Success Across Sectors
Carla Blackwell, a member of
Eller's inaugural EMBA class,
has spent her career weaving
in and out of the public and
Deputy Director, Pima County Development Services
When Carla Blackwell joined the inaugural Eller Executive MBA class in Tucson in 2005, she’d already found her perfect job.
“It seems like a natural fit,” she says of her work with Pima County Development Services. “My career has always revolved around land use and community development, whether public or private.”
She graduated from the University of Arizona with an undergraduate degree in political science and then started with the U.S. Census Bureau, working on the 1980 Census. “With Census experience, I interned with the City of Tucson Planning Department, conducting a land use study,” she says. Soon thereafter, Blackwell went to work for a small cable franchise competing for the City contract, but ultimately the franchise lost the bid.
“I’ve always been politically involved,” she says, “So I joined Congressman Jim McNulty's district staff office. As a district aide, I worked on housing and community development issues.” McNulty lost his seat to Jim Kolbe in 1984, and Blackwell moved into private land development.
“A group of Tucsonans started a company to develop affordable multi-family apartment communities as well as senior assisted-living facilities. As vice president for nearly 15 years, I travelled all around the state of Arizona building affordable living options in communities including Peoria, Yuma, and Green Valley.”
“After leaving that company, I reassessed my options and started consulting on housing and construction issues,” she continues. “That was the time I started thinking of going back to school, but this was before the EMBA program got started, and full-time school was not an option for me.”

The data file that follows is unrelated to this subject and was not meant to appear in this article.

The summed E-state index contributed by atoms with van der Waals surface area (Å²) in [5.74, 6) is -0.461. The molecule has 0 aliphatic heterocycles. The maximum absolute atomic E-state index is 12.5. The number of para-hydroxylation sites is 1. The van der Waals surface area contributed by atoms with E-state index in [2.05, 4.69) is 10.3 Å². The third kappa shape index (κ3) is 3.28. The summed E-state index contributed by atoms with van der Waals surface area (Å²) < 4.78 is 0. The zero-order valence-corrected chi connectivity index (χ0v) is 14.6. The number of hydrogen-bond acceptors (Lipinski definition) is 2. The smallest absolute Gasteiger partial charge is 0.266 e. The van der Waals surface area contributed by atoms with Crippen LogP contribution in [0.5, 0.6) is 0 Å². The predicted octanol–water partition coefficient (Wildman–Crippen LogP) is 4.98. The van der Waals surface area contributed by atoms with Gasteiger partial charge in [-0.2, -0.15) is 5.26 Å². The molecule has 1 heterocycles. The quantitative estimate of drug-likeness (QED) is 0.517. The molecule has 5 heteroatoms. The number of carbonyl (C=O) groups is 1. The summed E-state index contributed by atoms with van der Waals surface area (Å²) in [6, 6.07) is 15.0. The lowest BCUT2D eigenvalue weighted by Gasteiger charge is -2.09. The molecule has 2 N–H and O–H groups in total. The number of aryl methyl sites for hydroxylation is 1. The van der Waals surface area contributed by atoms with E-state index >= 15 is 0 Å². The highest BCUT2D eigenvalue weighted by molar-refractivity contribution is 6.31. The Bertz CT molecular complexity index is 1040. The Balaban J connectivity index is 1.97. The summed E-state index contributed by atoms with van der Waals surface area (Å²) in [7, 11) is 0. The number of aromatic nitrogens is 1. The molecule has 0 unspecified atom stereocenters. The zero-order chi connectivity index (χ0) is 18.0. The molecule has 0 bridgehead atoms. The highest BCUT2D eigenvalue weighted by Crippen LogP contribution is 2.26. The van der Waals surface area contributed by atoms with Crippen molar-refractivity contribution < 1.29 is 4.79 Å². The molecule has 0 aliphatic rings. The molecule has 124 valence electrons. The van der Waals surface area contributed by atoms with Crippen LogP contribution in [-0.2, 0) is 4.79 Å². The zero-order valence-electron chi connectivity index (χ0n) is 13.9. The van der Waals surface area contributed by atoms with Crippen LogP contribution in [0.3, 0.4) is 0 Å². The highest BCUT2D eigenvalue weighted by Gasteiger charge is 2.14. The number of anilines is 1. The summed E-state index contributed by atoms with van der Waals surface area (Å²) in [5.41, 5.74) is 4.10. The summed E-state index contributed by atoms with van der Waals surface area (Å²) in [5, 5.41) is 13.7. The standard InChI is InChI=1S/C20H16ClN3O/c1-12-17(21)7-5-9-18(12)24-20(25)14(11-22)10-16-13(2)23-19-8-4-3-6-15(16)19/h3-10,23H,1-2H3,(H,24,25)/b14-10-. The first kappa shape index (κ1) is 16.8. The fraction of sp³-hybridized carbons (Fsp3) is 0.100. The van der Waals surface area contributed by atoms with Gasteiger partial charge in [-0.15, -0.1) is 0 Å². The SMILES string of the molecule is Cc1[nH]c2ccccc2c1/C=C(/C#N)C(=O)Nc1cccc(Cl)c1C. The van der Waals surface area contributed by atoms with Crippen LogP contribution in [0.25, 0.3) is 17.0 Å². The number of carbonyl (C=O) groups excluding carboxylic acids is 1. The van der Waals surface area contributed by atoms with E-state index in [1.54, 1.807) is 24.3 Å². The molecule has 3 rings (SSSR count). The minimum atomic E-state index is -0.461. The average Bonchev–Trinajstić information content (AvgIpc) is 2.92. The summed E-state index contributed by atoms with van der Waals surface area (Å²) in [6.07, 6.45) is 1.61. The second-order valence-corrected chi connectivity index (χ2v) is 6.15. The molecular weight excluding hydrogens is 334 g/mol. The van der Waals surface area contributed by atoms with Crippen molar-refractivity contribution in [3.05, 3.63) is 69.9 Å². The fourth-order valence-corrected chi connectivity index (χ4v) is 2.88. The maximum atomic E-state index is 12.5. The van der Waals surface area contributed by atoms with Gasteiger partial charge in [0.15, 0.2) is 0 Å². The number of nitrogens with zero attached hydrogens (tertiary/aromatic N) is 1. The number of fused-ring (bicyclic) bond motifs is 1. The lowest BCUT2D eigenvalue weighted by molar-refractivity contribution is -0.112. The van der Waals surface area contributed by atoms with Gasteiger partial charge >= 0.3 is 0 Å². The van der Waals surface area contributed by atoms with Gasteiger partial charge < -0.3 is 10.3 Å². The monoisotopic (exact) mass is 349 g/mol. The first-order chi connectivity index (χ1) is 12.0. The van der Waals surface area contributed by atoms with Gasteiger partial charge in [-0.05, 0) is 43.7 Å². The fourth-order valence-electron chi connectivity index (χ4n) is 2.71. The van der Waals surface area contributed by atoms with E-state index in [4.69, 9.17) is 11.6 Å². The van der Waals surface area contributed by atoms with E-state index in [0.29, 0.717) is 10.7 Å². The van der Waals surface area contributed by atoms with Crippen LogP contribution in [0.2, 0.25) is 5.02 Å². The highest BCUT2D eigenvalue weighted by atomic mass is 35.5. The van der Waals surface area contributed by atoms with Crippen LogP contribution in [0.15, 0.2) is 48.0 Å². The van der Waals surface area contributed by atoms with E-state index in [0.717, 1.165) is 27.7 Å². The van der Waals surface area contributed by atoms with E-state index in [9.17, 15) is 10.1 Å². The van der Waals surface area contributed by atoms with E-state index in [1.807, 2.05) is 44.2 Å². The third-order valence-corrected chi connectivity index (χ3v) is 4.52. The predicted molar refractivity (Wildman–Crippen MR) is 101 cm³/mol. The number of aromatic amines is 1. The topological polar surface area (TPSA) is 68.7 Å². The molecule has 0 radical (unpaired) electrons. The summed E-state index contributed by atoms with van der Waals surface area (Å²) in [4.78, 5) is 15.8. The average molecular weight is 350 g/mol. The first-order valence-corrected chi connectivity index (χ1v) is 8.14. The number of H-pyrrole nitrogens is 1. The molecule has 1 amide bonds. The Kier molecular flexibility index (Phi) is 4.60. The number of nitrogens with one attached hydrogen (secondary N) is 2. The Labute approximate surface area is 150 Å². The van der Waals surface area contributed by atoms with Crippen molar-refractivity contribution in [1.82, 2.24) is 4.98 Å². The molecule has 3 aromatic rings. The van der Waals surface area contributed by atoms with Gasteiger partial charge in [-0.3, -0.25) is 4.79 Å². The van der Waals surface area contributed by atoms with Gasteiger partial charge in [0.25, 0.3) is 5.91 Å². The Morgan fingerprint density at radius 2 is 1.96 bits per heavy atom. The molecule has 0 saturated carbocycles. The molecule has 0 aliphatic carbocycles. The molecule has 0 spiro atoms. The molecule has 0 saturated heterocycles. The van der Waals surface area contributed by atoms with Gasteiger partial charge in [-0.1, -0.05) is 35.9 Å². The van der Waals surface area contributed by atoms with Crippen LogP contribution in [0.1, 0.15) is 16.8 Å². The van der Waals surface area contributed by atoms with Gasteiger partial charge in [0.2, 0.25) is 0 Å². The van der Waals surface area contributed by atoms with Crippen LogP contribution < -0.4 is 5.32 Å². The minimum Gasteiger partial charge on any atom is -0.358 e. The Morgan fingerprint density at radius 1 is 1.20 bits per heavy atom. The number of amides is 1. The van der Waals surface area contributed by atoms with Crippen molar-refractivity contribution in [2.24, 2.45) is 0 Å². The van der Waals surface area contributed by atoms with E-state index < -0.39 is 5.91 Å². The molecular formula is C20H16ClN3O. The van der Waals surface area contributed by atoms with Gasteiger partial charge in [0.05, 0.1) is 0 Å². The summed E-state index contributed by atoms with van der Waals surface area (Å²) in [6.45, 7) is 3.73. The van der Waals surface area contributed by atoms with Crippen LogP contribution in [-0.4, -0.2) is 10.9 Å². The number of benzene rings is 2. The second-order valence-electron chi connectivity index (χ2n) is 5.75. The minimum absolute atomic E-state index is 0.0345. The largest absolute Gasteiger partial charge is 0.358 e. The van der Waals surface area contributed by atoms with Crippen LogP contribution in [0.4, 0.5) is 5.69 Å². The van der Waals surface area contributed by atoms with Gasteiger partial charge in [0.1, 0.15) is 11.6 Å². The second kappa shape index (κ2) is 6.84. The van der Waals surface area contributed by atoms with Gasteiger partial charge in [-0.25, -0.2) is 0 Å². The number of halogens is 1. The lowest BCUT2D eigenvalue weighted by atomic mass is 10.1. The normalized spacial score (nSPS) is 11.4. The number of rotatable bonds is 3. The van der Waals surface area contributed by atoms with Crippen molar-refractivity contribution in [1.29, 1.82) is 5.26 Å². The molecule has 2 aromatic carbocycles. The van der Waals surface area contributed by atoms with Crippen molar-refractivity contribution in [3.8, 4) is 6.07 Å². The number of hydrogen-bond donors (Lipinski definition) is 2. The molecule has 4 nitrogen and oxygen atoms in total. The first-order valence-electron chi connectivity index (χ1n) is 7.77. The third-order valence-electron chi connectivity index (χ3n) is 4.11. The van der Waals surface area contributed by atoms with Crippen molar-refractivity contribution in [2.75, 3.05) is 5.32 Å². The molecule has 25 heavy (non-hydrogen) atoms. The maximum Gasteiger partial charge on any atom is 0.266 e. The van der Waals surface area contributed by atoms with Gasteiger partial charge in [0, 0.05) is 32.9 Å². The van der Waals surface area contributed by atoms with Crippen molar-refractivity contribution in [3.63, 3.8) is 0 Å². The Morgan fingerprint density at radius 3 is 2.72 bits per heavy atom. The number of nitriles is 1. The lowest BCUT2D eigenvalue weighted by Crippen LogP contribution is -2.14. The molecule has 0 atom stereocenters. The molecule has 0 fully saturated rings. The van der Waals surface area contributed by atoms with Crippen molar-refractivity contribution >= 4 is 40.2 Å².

In 2001, Blackwell joined Pima County Development Services. “It was a big switch, going to the other side of the regulatory counter, but I had dealt with development services throughout the state and really felt I could contribute a lot to Pima County from a customer perspective,” she says.
In 2005, when Eller initiated the EMBA program, Blackwell and her boss, Carmine DeBonis, both entered the program. “I had a lot of life experience, but I knew there was more to learn about market conditions, finance, and organizational structure,” she says. “Achieving customer satisfaction is a big goal of Development Services. We constantly need to improve ourselves because we are completely self-sustaining, funding-wise, and must always use our resources efficiently.”
Blackwell says the EMBA program has paid off since the economic downturn. “Because of dramatic decreases in building permit revenue, we had to quickly downsize while still maintaining services,” she says. “That’s where the program helped us, since we had to restructure to deliver high performance with half the people.”
She’s noticed traffic picking up in recent weeks. “There are some good trends,” she says. “The new housing market has slightly increased, but more importantly we’ve been contacted by numerous solar companies looking for solar farm locations.” Her experience in both private and public sector is paying off again. “Government plays a huge role in how our economy functions and in economic development efforts,” she says. “It can create favorable incentives and an environment to help businesses get through the permitting process efficiently.”
As for the future, while Blackwell is content in her current position, she’s not ruling anything out. “I’ve spent my career weaving in and out of the public and private sector,” she says. “I can see that continuing as I follow challenges and opportunities for improving the community.”
Learn more about the Eller Executive MBA program, with classes held at Eller's Scottsdale campus in metro Phoenix.